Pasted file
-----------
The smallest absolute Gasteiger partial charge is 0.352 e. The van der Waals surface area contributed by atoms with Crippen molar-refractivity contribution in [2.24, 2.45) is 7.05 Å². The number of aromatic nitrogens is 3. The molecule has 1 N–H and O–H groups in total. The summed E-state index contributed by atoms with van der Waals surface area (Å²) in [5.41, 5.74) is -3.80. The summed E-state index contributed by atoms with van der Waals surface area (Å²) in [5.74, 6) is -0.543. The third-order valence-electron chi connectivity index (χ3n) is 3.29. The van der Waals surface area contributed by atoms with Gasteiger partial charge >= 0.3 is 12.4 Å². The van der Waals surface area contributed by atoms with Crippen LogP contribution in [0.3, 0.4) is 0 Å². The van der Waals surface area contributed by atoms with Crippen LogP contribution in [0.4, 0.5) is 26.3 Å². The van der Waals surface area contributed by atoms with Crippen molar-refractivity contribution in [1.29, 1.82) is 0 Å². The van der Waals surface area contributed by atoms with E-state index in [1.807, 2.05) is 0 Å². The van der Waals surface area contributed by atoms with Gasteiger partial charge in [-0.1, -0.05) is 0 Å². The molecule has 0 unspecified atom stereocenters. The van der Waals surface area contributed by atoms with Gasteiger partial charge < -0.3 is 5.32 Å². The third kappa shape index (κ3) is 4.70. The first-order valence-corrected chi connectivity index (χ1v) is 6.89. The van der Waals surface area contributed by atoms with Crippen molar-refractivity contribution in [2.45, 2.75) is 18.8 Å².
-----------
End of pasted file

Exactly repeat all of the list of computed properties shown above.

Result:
The smallest absolute Gasteiger partial charge is 0.352 e. The van der Waals surface area contributed by atoms with Crippen molar-refractivity contribution in [2.24, 2.45) is 7.05 Å². The number of aromatic nitrogens is 3. The molecule has 1 N–H and O–H groups in total. The summed E-state index contributed by atoms with van der Waals surface area (Å²) in [5.41, 5.74) is -3.80. The summed E-state index contributed by atoms with van der Waals surface area (Å²) in [5.74, 6) is -0.543. The third-order valence-electron chi connectivity index (χ3n) is 3.29. The van der Waals surface area contributed by atoms with Gasteiger partial charge >= 0.3 is 12.4 Å². The van der Waals surface area contributed by atoms with Crippen LogP contribution in [0.3, 0.4) is 0 Å². The van der Waals surface area contributed by atoms with Crippen LogP contribution in [0.4, 0.5) is 26.3 Å². The van der Waals surface area contributed by atoms with Crippen molar-refractivity contribution in [1.29, 1.82) is 0 Å². The van der Waals surface area contributed by atoms with E-state index in [1.807, 2.05) is 0 Å². The van der Waals surface area contributed by atoms with Gasteiger partial charge in [-0.1, -0.05) is 0 Å². The molecule has 0 unspecified atom stereocenters. The van der Waals surface area contributed by atoms with Gasteiger partial charge < -0.3 is 5.32 Å². The third kappa shape index (κ3) is 4.70. The first-order valence-corrected chi connectivity index (χ1v) is 6.89. The van der Waals surface area contributed by atoms with Crippen molar-refractivity contribution in [2.45, 2.75) is 18.8 Å².